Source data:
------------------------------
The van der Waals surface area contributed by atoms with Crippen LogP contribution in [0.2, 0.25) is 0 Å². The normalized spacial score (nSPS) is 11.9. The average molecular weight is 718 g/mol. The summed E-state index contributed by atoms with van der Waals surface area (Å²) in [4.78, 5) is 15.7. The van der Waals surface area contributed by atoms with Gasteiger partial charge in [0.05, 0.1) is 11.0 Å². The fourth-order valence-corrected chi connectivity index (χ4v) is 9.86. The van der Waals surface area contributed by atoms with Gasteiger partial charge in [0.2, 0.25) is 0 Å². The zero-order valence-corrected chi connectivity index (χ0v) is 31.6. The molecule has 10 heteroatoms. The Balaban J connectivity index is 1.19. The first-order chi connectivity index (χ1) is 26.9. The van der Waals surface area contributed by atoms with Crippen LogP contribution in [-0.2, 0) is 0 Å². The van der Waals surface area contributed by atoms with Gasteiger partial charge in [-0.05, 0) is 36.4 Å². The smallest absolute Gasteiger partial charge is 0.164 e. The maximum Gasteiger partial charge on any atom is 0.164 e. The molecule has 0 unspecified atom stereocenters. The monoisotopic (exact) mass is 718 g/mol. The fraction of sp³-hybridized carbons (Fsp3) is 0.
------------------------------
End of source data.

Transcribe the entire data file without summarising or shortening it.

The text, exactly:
The van der Waals surface area contributed by atoms with Crippen LogP contribution in [0.2, 0.25) is 0 Å². The normalized spacial score (nSPS) is 11.9. The average molecular weight is 718 g/mol. The summed E-state index contributed by atoms with van der Waals surface area (Å²) in [4.78, 5) is 15.7. The van der Waals surface area contributed by atoms with Gasteiger partial charge in [0.05, 0.1) is 11.0 Å². The fourth-order valence-corrected chi connectivity index (χ4v) is 9.86. The van der Waals surface area contributed by atoms with Gasteiger partial charge in [0.2, 0.25) is 0 Å². The zero-order valence-corrected chi connectivity index (χ0v) is 31.6. The molecule has 10 heteroatoms. The Balaban J connectivity index is 1.19. The first-order chi connectivity index (χ1) is 26.9. The van der Waals surface area contributed by atoms with Crippen LogP contribution in [-0.2, 0) is 0 Å². The van der Waals surface area contributed by atoms with Gasteiger partial charge in [-0.05, 0) is 36.4 Å². The smallest absolute Gasteiger partial charge is 0.164 e. The maximum Gasteiger partial charge on any atom is 0.164 e. The molecule has 0 unspecified atom stereocenters. The monoisotopic (exact) mass is 718 g/mol. The fraction of sp³-hybridized carbons (Fsp3) is 0.